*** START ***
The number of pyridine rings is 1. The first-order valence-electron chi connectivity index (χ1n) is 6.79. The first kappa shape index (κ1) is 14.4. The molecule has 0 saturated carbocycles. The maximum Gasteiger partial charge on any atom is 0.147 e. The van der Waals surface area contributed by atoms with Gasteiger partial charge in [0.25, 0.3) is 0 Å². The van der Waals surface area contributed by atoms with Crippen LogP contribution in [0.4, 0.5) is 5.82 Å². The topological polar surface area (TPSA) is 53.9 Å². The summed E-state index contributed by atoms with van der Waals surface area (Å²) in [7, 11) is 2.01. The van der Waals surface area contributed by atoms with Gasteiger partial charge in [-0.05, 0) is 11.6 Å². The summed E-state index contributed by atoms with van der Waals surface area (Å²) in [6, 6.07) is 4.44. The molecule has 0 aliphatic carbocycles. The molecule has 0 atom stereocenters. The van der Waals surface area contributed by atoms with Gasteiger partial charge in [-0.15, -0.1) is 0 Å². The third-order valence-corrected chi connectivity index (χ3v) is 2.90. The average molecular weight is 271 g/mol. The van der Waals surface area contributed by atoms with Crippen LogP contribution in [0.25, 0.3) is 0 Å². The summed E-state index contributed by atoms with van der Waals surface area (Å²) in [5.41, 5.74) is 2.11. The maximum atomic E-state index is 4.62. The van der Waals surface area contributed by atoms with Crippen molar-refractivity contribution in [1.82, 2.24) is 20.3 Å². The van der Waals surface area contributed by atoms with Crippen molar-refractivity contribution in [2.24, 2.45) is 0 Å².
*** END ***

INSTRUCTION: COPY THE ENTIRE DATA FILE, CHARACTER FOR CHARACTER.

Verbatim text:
The number of pyridine rings is 1. The first-order valence-electron chi connectivity index (χ1n) is 6.79. The first kappa shape index (κ1) is 14.4. The molecule has 0 saturated carbocycles. The maximum Gasteiger partial charge on any atom is 0.147 e. The van der Waals surface area contributed by atoms with Gasteiger partial charge in [0.25, 0.3) is 0 Å². The van der Waals surface area contributed by atoms with Crippen LogP contribution in [0.4, 0.5) is 5.82 Å². The topological polar surface area (TPSA) is 53.9 Å². The summed E-state index contributed by atoms with van der Waals surface area (Å²) in [7, 11) is 2.01. The van der Waals surface area contributed by atoms with Gasteiger partial charge in [-0.05, 0) is 11.6 Å². The summed E-state index contributed by atoms with van der Waals surface area (Å²) in [6, 6.07) is 4.44. The molecule has 0 aliphatic carbocycles. The molecule has 0 atom stereocenters. The van der Waals surface area contributed by atoms with Gasteiger partial charge in [-0.15, -0.1) is 0 Å². The third-order valence-corrected chi connectivity index (χ3v) is 2.90. The average molecular weight is 271 g/mol. The van der Waals surface area contributed by atoms with Crippen LogP contribution in [0.25, 0.3) is 0 Å². The summed E-state index contributed by atoms with van der Waals surface area (Å²) in [5.41, 5.74) is 2.11. The maximum atomic E-state index is 4.62. The van der Waals surface area contributed by atoms with Crippen molar-refractivity contribution in [1.82, 2.24) is 20.3 Å². The van der Waals surface area contributed by atoms with Crippen molar-refractivity contribution in [2.24, 2.45) is 0 Å².